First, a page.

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Zero evidence–literally zero.
And that’s not just my view. That’s the conclusion of Harvard economist Robert Barro. Here’s Barro in today’s Wall Street Journal:
Keynesian economics–the go-to theory for those who like government at the controls of the economy–is in the forefront fo the ongoing debate on fiscal-stimulus packages. For example, in true Keynesian spirit, Agriculture Secretary Tom Vilsack said recently that food stamps were an “economic stimulus” and that “every dollar of benefits generates $1.84 in the economy in terms of economic activity….”
How can [this] be right? Where was the market failure that allowed the government to improve things just by borrowing money and giving it to people? Keynes, in his “General Theory” (1936), was not so good at explaining why this worked, and subsequent generations of Keynesian economists (including my own youthful efforts) have not been more successful.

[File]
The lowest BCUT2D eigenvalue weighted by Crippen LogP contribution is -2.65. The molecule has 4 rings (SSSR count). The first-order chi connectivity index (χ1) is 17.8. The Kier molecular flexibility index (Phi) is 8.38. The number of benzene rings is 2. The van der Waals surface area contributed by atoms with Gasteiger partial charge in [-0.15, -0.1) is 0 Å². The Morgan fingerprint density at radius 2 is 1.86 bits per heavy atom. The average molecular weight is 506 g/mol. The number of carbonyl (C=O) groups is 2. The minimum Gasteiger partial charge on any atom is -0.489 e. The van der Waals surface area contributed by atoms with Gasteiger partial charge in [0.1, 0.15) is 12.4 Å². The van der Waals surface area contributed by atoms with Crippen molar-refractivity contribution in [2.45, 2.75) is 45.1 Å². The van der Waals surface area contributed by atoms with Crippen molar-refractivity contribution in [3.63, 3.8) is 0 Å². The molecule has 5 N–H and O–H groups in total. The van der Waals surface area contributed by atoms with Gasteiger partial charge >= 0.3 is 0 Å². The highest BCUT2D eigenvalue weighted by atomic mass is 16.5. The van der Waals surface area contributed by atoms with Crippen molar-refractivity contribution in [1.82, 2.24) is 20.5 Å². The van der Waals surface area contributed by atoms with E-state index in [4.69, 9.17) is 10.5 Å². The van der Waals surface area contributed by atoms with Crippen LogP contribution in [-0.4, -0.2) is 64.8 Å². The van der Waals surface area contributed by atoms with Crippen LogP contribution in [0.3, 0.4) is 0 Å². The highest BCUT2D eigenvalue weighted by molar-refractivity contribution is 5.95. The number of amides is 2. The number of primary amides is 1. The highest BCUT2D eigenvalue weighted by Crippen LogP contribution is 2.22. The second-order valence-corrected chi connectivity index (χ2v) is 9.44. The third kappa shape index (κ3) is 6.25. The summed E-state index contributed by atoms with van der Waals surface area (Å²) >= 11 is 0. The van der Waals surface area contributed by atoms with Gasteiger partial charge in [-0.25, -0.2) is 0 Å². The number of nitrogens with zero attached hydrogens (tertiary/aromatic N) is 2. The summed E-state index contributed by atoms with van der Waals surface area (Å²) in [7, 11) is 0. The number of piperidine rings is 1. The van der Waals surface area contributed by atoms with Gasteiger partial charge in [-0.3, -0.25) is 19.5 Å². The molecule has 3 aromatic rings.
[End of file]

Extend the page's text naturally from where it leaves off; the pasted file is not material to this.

Theorizing aside, Keynesian policy conclusions, such as the wisdom of additional stimulus geared to money transfers, should come down to empirical evidence. And there is zero evidence that deficit-financed transfers raise GDP and employment—not to mention evidence for a multiplier of two.
On what basis, then, has the Obama administration increased our indebtedness by more than $1 trillion, raising federal outlays to the highest share of GDP since the Second World War? On the basis of a theory–just a theory.